Travel

The best summer road trips across America you need to take

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Image: Annette Shaff/Shutterstock

There are certainly faster forms of travel, but somehow even the magic of flight can’t compare to the rustic charms of a real road trip. Trekking cross-country alone or with a few friends and seeing the world has been mythologized to infinity by novelists, musicians and filmmakers alike, but the only way to really experience the open road is to get outside and go somewhere. Summertime is the perfect season to explore any corner of this enormous country of ours, so let’s look at some of the best summer road trips you can plan this year.

Here are the best summer road trips you could take this season.

The Rocky Mountains

The most rugged mountain range in the continental United States is just begging to be explored in the warm seasons, when all of its seasonal roads hugging mountainsides and traversing canyons are open to the public. The huge span of the Rockies makes it almost impossible to cover the entire territory, so it might be wise to limit your trip to one corridor. To squeeze it all into one epic trip, begin in the south with a brief foray in the pueblos of Santa Fe before exploring Colorado’s many attractive tourist towns and finally making your way into the untouched big sky country of Wyoming and Montana via the gorgeous Route 212. Going even further north into the Canadian Rockies couldn’t hurt either.

The Pacific Coast

America’s Pacific Coast is world famous for both its sandy beaches and its rocky shoreline cliffs, and luckily there’s an easy way to see the entire length of this legendary coastline, simply by following Highway 1/101—otherwise known as the Pacific Coast Highway—from the Mexican border to Washington’s Olympic Peninsula. Along the way you’ll pass through towering Redwoods, rolling Mediterranean hills, temperate rainforests, historic Oceanside communities, coastal mountain ranges and a few of the nation’s best cities.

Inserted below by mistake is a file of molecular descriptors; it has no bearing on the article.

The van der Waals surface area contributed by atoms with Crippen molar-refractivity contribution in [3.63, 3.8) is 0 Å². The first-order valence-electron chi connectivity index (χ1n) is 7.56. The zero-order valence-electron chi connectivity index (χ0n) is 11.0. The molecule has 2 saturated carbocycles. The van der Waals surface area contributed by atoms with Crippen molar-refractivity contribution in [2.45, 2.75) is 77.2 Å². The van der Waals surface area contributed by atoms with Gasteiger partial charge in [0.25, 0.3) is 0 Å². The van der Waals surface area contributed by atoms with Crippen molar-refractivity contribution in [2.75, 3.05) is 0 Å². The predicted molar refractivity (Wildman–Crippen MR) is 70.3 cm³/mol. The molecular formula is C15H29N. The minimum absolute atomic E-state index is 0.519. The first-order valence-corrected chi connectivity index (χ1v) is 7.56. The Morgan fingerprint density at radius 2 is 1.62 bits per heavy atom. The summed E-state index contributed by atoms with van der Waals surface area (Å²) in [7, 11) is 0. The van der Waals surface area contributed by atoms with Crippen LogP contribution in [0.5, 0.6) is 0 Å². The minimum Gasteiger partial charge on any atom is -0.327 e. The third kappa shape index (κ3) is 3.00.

The Appalachian Range

It can be difficult to escape civilization along the East Coast, but roughly every state in the region has some cluster of rural mountains that together form the spine of the ancient Appalachian range. Each part has its own name—from Vermont’s Mountains to Tennessee and North Carolina’s ever-popular Great Smoky Mountains—and its own distinct character, both in terms of wildlife and the charming communities serving all the mountaineering tourists. Highways throughout the region split and rejoin randomly, but be careful not to miss North Carolina’s Blue Ridge Parkway, Virginia’s Skyline Drive or New Hampshire’s Kancamagus Highway.

The Southwest

It’s hard to beat Utah’s Route 12 when it comes to scenic drives throughout the iconic southwest. The road goes from Capitol Reef to Bryce Canyon National Park, encompassing a good chunk of southern Utah’s otherworldly landscape, where high deserts meet Rocky Mountains and together form some of the most remarkable geological oddities in the world. You won’t want to miss even one of the region’s five national parks, but be careful to leave time to head south to see the Grand Canyon in northern Arizona. And if you’re coming from the West, it’s all too easy to squeeze in a stop in Las Vegas for a night of revelry to counteract all the time spent in the great outdoors.

Great River Road

The Mississippi River is an icon of American life, neatly dividing the nation between east and west and spawning more communities than any other waterway in the US, and there’s no better way to appreciate its importance or beauty that driving its length from north to south, or south to north. The Great River Road follows the river from Minnesota to Louisiana, offering a wonderful variety between population centers and untouched countryside on its way from the northern Midwest to the Delta region of Louisiana and Tennessee. New Orleans makes a wonderful final stop for a celebration amidst all the bars and big bands of the French Quarter, but don’t neglect the shimmering warm waters of the Gulf Coast, about 100 miles removed from the Big Easy.

Route 66

Almost as iconic as the Mississippi River, Route 66 is North America’s most prominent highway, chronicled so many times over to the point where it’s become almost mythical. There’s a good reason too, as the route traverses America’s empty yet treacherous western half on its way to the Pacific coast—a familiar path for so many pioneers—encompassing so much of the scenery and quaint roadside stops made famous by films and music.

Jeffrey Rindskopf is a freelance writer living in Seattle. He was born and raised in southern California, where he attended college at Chapman University and majored in film and journalism.